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Remembered Today:

Some Desperate Glory


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Hello everyone,


I have been reading 'Some Desperate Glory' by Edwin Campion Vaughan and I have been researching two aspects of his time at Biaches.


Noted in his book under on Thursday 18th January 1917 he notes that "Two new arrivals - officers attached from the 7th Worcesters - today joined our company. Their names are Watkins and Thomas and my first impression of them was quite favourable". These officers appear to be 2nd Lieutenant Turner and 2nd Lieutenant Watkins from The 1/8th Battalion, The Worcester Regiment who actually joined the battalion on Thursday 25th January 1917. It is noted in the battalion war diary that 2nd Lieutenant E.S. Vaughan joined the battalion on Wednesday 16th January 1917 (which seems to be correct when comparing this to his book).


The first aspect that I have been researching is his approximate journey to the front line whilst on a working party.


On Saturday 3rd February 1917, Vaughan states;“At 6 p.m. Thomas and I set out with the company to carry the rations up to the line. This time we went straight up the road leading through Herbecourt. We had passed through the village and were descending the further slope, where all was dead quiet and peaceful, so that as I walked beside Thomas I had no qualms of fear, when he said in a low voice, ‘if they start shelling, we will have to split u. You take the front two platoons onto the fields on the right and I will take the remainder onto the left’”. 


The second thing I have been researching is his first tour of duty of the front line in Biaches.


Vaughan later describes his first experience of visiting the posts on Wednesday 14th February 1917 “The night was perfectly quiet, and we picked our squelchy way after Bell along the trench to the right. After ten or twelve yards we turned to the right, ducking under a trench board, and came to the first post. Here, with his head above the parapet, stood private Newey, perfectly motionless. He answered out whispered questions without turning his head, and we stood beside him for a few moments peering into the darkness. Nothing could be seen or heard and we stepped down and talked to Corporal Bobby Wood who was in charge of the post. He showed us his shelter, a bare hole scooped out of the side of the trench; his six men were in a tiny shelter on one side”.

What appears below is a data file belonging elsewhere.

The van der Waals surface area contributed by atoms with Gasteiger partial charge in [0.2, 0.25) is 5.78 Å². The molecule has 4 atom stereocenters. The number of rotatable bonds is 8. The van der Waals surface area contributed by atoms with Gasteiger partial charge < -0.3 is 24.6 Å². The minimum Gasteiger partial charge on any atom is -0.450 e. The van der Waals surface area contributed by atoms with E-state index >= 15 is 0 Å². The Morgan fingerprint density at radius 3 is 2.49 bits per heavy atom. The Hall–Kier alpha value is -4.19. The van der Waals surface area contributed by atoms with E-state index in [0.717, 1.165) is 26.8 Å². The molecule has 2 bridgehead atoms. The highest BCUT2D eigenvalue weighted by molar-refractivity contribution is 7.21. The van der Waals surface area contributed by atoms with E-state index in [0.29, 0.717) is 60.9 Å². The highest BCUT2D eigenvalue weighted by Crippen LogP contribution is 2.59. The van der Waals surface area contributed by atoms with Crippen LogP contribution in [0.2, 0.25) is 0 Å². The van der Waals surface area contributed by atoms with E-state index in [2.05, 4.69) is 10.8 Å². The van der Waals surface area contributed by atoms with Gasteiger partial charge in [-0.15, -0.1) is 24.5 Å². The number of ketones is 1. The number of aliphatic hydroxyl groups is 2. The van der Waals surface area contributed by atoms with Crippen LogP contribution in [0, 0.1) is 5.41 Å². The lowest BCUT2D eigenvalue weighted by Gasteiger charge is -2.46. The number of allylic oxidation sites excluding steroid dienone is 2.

“Leaving them to their watch we passed on to the Lewis gun post some dozen yeads away. Here Corporal McKay, who was smoking his little pipe upside down, greeted us very cheerily and seemed quite happy. His gun was pushed forward down a little sap, along which we crept quietly to where the gunners were lying face downwards under a belt of wire, with their eyes glued on the faint outline of the ground in front. We could not talk so we returned to the trench”. 


“The remainder of the line was very irregular and the posts seemed to be firing in different directions. At the end of our sector on the left, a communication trench ran back to the rear, and a little way down was a nice big shelter in which Sergeant Allsop and one of two men of 14 platoon were sleeping. Close to our third post were two trees, one of which stripped and shattered by a shell, was still standing; the other was cut in half and hung down across the trench like an arch. Under this ran a shallow trench which was a short cut back to our HQ. This trench we took, walking in the open for nearly 50 years, which I though a highly dangerous proceeding”.


I was wondering if anyone would be able to help me plot his approimate routes using the map which I have attached below?


Best Wishes,


Micah Dominic Parsons


Edited by MicahDominicParsons
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